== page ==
Invasive Species Compendium

Detailed coverage of invasive species threatening livelihoods and the environment worldwide

Abstract

Different visitation frequencies of native and non-native bees to vines: how much vegetation is necessary to improve fruit production?

Abstract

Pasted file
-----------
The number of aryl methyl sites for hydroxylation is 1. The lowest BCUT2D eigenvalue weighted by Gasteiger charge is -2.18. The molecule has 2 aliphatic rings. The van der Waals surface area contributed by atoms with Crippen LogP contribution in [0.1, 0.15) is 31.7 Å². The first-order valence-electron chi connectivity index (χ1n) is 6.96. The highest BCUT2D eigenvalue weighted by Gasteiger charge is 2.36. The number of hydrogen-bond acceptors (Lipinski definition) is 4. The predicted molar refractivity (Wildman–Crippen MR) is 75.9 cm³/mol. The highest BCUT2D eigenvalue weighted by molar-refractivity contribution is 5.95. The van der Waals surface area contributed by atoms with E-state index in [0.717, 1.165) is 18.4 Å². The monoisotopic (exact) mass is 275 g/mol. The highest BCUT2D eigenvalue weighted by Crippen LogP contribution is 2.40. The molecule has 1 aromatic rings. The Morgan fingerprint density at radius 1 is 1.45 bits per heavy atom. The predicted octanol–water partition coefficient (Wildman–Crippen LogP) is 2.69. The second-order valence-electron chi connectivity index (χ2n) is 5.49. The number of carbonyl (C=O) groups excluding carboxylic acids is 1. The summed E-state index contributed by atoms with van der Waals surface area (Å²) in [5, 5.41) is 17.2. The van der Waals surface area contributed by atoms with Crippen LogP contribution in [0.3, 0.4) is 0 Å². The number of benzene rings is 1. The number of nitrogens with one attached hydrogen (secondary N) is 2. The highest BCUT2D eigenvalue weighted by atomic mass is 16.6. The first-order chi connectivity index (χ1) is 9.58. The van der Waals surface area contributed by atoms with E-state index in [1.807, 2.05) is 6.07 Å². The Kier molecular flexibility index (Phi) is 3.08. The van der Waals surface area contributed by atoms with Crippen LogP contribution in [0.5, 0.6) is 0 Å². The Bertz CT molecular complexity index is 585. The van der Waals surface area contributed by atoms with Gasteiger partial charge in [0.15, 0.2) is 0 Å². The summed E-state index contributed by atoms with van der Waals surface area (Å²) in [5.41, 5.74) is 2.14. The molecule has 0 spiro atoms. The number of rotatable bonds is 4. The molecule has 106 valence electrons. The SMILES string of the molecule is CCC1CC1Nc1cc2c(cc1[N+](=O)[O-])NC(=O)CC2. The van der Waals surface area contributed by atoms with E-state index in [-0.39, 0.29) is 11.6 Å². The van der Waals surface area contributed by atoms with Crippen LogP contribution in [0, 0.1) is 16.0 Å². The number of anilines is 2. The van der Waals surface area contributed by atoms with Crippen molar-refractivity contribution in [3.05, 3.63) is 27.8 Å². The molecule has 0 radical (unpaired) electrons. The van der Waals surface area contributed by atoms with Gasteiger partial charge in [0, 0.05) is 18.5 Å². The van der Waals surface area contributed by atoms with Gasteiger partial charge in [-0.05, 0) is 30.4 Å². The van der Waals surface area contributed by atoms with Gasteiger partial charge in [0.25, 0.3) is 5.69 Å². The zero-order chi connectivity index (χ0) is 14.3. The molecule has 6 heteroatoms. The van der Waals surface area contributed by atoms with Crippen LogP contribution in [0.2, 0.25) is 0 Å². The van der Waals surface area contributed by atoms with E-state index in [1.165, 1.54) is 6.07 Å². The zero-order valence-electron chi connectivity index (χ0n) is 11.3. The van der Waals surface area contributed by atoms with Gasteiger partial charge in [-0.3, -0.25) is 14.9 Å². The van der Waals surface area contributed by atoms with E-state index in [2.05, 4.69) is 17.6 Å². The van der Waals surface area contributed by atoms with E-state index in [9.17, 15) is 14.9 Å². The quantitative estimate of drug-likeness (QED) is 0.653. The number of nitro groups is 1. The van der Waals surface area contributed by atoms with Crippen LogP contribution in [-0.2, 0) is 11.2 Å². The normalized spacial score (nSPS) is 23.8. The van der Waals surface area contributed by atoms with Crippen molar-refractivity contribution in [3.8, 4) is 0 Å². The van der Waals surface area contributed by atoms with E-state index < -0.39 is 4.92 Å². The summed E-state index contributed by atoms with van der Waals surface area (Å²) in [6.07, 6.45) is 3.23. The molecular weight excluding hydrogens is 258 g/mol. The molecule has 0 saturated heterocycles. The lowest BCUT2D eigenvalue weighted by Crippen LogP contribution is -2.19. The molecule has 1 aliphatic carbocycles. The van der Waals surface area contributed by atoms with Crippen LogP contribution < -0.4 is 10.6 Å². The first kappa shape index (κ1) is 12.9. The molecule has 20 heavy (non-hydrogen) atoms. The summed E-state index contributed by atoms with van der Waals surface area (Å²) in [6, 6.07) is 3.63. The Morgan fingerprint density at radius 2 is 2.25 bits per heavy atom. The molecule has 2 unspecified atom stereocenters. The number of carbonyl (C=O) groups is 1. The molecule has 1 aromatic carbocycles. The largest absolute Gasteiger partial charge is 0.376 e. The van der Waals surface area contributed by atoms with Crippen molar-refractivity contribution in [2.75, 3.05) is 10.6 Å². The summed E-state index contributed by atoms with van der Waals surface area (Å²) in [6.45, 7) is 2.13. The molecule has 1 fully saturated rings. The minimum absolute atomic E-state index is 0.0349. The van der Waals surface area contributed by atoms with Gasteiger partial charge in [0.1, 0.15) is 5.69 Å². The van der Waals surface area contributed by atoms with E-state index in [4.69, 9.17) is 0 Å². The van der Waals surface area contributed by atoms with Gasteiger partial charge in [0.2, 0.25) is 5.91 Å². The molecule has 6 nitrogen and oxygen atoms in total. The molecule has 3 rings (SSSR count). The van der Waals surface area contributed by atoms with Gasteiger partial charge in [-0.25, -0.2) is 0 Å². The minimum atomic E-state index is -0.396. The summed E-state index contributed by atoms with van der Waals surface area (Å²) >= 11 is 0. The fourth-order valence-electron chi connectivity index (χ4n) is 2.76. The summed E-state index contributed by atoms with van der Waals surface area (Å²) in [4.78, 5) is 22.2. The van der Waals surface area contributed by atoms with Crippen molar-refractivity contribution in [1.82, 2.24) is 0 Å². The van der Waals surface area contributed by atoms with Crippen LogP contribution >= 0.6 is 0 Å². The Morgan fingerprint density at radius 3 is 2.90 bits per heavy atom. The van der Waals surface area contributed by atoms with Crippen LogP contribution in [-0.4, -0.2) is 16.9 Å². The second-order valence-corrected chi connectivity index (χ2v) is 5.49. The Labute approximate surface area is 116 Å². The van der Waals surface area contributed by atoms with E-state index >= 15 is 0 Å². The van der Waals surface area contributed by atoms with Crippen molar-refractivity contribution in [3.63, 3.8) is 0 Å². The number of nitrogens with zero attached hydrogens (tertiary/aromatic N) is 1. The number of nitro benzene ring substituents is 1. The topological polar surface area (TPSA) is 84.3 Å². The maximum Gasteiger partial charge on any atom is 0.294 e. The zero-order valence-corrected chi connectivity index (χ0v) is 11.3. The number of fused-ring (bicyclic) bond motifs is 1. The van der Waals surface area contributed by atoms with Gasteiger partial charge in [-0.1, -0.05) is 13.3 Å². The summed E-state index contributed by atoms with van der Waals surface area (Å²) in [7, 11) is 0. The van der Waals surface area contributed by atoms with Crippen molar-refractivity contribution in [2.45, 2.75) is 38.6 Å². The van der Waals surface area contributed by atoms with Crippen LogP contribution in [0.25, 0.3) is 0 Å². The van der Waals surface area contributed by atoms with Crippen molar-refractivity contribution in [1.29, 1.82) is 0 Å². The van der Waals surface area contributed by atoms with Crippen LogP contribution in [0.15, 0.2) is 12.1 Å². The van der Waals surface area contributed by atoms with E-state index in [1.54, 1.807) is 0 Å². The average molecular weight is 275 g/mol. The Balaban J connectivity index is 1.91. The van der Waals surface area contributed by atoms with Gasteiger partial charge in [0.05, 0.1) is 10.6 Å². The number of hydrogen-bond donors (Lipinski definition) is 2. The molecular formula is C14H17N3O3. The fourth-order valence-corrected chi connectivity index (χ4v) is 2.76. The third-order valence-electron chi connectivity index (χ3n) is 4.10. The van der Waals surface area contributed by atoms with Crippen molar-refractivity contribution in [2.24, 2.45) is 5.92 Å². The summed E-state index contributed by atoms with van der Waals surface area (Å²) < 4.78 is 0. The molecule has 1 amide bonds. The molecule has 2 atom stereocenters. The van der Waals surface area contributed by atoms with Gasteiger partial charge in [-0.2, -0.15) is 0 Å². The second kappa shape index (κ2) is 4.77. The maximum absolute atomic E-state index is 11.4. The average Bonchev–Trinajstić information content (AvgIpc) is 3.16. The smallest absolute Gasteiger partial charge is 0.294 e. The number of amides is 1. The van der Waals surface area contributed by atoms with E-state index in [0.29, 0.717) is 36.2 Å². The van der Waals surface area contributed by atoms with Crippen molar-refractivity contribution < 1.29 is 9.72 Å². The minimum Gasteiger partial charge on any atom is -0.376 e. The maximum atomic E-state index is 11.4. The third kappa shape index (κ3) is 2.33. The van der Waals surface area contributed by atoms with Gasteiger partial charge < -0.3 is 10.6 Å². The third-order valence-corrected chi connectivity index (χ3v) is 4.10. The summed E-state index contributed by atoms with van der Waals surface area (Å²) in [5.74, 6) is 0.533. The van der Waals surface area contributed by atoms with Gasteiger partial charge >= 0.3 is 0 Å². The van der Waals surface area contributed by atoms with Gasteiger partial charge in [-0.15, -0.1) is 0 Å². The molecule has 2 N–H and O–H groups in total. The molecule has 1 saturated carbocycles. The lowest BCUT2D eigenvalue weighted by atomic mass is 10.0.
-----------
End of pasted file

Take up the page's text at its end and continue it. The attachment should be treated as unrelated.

Pollination is provided by biodiversity and maintains global food production. We investigated the effects of vegetation cover on the abundance of floral visitor and vine (Vitis labrusca Raf.) production. We expected an increase in both floral visitor frequencies and vineyard yields with an increase in native vegetation cover in the landscape. We also investigated different scenarios of visitor abundance with and without honeybees (Apis mellifera L.). We surveyed floral visitors from ten vineyard plots with different native cover surrounding them and related both visitors and native vegetation to fruit set. Considering some of these vineyards, we compared physical and chemical traits of berries to understand how they vary according to native vegetation. Floral visitor abundance was positively related to native vegetation cover. However, considering only native bee abundance, we found a dual (hyperbolic) response. Apis mellifera (L.) Africanized was the most abundant species and had the highest number of interactions; however, when removed from the network analysis, the relationship between vineyards and native bees became more specialized. The fruit size and mass of berries differed among vineyards, as did some chemical traits related to commercial quality of fruits, such as soluble solids, pH and flavonoids. Vineyards surrounded by intermediate areas of native vegetation present a balance between resource availability from vineyards and native vegetation. Apis and non-Apis (such as flies and small bees) floral visitors, known to have different effects on vine pollination, could hypothetically provide variation in vine production and quality. Considering a near 20% native vegetation increment, there was an enhancement, on average, of ten-fold more berries per bunch, the changing physical and chemical fruit traits by vegetation increment could also increase the aggregate value of vines and the value of pollination services in the economy.